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Spokane, Washington  Est. May 19, 1883

Josh Hawkinson, Ike Iroegbu carrying weight of success at Washington State

Washington State's Ike Iroegbu (2) and Josh Hawkinson (24) pose for a photo on Friday, Oct 28, 2016, in Beasley Coliseum on WSU's campus in Pullman, Wash. (Tyler Tjomsland / The Spokesman-Review)

PULLMAN – In the era of one-and-done basketball, it is rare for college players to be the best guys on their team year after year. But in Ike Iroegbu and Josh Hawkinson, Washington State has an alpha guard and post who return to a team on which they were already the best players. Neither have ever played in a postseason tournament of any sort other than the conference one that every team qualifies for. With the program changing rapidly around them and an influx of new faces, it falls on Hawkinson and Iroegbu to find a way to finally make their final season a success.

They are the only players on the roster not recruited to WSU by Ernie Kent. For the Cougars to make any postseason tournament this year – CBI, NIT, The Big One – it will require exceptional play from Iroegbu, one of the conference’s fastest players in the open court, and Hawkinson, who recorded 20 double-doubles in each of the last two seasons.

Step one is distancing the program as much as possible from last year, in which WSU won just one conference game and ended the year on a 17-game losing streak.

“Everyone knows last year wasn’t a good year,” Iroegbu said. “We all had to look at ourselves in the mirror.”

“Last year was just really hard on us,” Hawkinson said. “But through all the stuff we went through, we learned a lot. Ike and I, this is our team. We’re the ones who have been here for four years so we’ve seen a lot of turnover, a lot of guys come and go. But we’re the two guys who remained constant and it’s our last year, so we don’t want our legacy to be tarnished by last year. We want to set a new standard.”

Doing so has meant a different approach to preparing for the season for Iroegbu. Through late January of last year, Iroegbu was one of the Pac-12’s premier outside shooters, hitting more than 50 percent of his 3-pointers. His legs left him as the season wore on, however, and he finished the year having made just 34.7 percent of his outside shots.

“Last year, the summer before, I came back to school three weeks before we were supposed to and started working out, going crazy,” Iroegbu said. “I burnt out early. This year, when Coach says to take a day off, I’ve been doing it. It’s a long season.”

Kent says the Cougars need Iroegbu to score more than the 12.7 points per game he averaged last year. As for Hawkinson?

“He may need to score a little less for us to gain a little more,” Kent said. More of the scoring this year will come from the guards, although slimmer 7-foot center Conor Clifford, an offensively gifted player, convinced Kent during their overseas trip that he can keep up with a faster style of play, and will start for the Cougars.

The Cougars will look pretty different this year in many respects. The person with the ball in his hands the most will be freshman point guard Malachi Flynn. Forward Jeff Pollard and wing Keith Langston also appear set to earn big minutes, and Kent is hopeful that freshman guard Milan Acquaah can recover from an injury in time to play contribute this year and avoid redshirting. If he does play, he is expected to make a similar impact to Flynn.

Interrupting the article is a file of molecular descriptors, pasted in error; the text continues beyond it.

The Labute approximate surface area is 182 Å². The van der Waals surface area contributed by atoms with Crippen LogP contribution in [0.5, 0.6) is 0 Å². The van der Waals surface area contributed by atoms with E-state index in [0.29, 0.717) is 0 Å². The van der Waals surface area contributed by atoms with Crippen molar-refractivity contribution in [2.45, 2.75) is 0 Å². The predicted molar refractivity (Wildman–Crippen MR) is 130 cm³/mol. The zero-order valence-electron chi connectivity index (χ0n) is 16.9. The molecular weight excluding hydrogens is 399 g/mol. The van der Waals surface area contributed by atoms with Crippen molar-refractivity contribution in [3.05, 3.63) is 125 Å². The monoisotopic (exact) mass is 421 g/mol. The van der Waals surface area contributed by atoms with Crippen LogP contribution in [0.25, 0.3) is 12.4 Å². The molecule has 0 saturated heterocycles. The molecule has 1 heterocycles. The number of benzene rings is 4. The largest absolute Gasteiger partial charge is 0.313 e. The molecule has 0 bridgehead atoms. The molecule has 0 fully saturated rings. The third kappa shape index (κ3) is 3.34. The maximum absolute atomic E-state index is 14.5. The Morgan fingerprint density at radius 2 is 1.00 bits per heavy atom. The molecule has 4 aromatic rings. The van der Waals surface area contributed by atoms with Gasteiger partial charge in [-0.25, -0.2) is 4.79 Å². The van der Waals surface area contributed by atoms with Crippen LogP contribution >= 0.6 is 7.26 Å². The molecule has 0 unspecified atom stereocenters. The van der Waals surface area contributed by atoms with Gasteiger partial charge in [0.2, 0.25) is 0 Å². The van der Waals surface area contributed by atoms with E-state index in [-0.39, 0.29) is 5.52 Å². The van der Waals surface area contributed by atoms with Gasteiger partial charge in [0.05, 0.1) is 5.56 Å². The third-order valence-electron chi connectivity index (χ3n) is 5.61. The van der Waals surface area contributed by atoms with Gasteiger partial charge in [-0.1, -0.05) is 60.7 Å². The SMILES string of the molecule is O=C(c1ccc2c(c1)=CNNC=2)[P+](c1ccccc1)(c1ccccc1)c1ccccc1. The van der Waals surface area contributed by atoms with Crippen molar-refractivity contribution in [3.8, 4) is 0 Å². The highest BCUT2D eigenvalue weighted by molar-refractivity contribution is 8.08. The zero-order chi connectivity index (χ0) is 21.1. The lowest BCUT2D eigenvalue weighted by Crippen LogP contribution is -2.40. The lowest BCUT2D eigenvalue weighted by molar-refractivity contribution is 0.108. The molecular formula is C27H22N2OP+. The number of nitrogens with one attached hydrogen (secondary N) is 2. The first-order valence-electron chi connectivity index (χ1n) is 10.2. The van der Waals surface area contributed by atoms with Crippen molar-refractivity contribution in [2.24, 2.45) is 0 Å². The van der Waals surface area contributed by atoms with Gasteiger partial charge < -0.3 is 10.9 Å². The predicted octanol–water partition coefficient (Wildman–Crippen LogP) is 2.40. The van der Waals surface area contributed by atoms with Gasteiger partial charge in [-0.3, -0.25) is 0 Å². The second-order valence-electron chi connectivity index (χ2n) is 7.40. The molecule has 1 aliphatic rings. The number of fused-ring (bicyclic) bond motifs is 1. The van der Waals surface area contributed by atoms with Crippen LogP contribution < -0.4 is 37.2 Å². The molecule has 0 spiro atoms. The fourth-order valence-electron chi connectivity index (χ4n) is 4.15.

All that turnover means a lot of learning for the Cougars, who had four players leave the program after last year.

“I can’t even imagine starting the season with this many young players right now,” Kent said. “But having the opportunity to go overseas this summer was very, very valuable for us.”

The Cougars are going to look a little weird to casual fans this season, and the reason why deserves some explanation. Basically, there are two numbers to keep in mind when watching WSU’s wacky style of play this season: 7.1 and 6.7.

The first number reflects how many offensive rebounds per game the Cougars accumulated last year in Pac-12 play, the lowest figure of any league team.

The second is how many fast-break points they gave up per game. The latter number might not be jarring, but consider that Pac-12 stat-keepers effectively only consider points to be scored on the fast break if a play was a wide-open layup or dunk.

The number hardly encapsulates how many times the Cougars were caught out of position by a team that was able to get to the basket before the WSU defense could get set.

Really, a better figure for determining how good the Cougars were at getting back is 45.8 percent. That’s what WSU allowed other Pac-12 teams to shoot from the field; only two teams were worse.

So, this season, WSU is going to trade those offensive rebounds in order to slow down the other teams. That’s right, all the offensive rebounds. WSU might not get one.

As soon as a shot goes up on offense, all five players will sprint back on defense. When the Cougars shoot free throws, only one player will stay positioned on the key near the shooter. Instead of a rebounding forward, it will be a guard, who is only there to initiate WSU’s defensive press.

Kent is making this change in part to avoid the plethora of rebounding-related fouls sure to come with the NCAA emphasizing that to its officials this season. It will also save the legs of his players who wore down over the course of last year.